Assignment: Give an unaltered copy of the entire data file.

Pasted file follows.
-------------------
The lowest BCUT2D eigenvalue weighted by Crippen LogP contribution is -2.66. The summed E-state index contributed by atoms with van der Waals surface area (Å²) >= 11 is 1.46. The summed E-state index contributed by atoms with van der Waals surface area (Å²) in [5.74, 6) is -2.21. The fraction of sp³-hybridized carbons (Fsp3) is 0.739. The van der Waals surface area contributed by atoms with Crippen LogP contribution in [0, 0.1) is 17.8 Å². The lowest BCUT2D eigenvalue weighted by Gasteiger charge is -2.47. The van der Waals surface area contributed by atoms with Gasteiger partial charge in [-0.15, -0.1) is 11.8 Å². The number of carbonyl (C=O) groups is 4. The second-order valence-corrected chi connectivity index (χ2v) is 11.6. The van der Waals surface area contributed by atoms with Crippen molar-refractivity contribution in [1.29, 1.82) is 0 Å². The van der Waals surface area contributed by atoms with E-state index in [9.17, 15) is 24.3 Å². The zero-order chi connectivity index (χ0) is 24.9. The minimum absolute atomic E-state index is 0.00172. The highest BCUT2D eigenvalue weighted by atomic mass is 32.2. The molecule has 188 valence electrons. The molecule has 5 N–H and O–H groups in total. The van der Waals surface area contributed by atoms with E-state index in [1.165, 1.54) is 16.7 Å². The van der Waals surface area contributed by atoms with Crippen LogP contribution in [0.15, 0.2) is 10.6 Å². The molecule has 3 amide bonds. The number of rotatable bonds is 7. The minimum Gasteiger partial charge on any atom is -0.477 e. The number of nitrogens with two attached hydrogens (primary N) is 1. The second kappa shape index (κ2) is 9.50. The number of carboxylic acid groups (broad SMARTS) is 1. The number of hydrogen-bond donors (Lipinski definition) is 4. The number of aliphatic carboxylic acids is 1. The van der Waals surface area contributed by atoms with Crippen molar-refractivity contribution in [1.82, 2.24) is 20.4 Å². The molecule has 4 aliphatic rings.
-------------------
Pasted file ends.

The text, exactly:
The lowest BCUT2D eigenvalue weighted by Crippen LogP contribution is -2.66. The summed E-state index contributed by atoms with van der Waals surface area (Å²) >= 11 is 1.46. The summed E-state index contributed by atoms with van der Waals surface area (Å²) in [5.74, 6) is -2.21. The fraction of sp³-hybridized carbons (Fsp3) is 0.739. The van der Waals surface area contributed by atoms with Crippen LogP contribution in [0, 0.1) is 17.8 Å². The lowest BCUT2D eigenvalue weighted by Gasteiger charge is -2.47. The van der Waals surface area contributed by atoms with Gasteiger partial charge in [-0.15, -0.1) is 11.8 Å². The number of carbonyl (C=O) groups is 4. The second-order valence-corrected chi connectivity index (χ2v) is 11.6. The van der Waals surface area contributed by atoms with Crippen molar-refractivity contribution in [1.29, 1.82) is 0 Å². The van der Waals surface area contributed by atoms with E-state index in [9.17, 15) is 24.3 Å². The zero-order chi connectivity index (χ0) is 24.9. The minimum absolute atomic E-state index is 0.00172. The highest BCUT2D eigenvalue weighted by atomic mass is 32.2. The molecule has 188 valence electrons. The molecule has 5 N–H and O–H groups in total. The van der Waals surface area contributed by atoms with E-state index in [1.165, 1.54) is 16.7 Å². The van der Waals surface area contributed by atoms with Crippen LogP contribution in [0.15, 0.2) is 10.6 Å². The molecule has 3 amide bonds. The number of rotatable bonds is 7. The minimum Gasteiger partial charge on any atom is -0.477 e. The number of nitrogens with two attached hydrogens (primary N) is 1. The second kappa shape index (κ2) is 9.50. The number of carboxylic acid groups (broad SMARTS) is 1. The number of hydrogen-bond donors (Lipinski definition) is 4. The number of aliphatic carboxylic acids is 1. The van der Waals surface area contributed by atoms with Crippen molar-refractivity contribution in [1.82, 2.24) is 20.4 Å². The molecule has 4 aliphatic rings.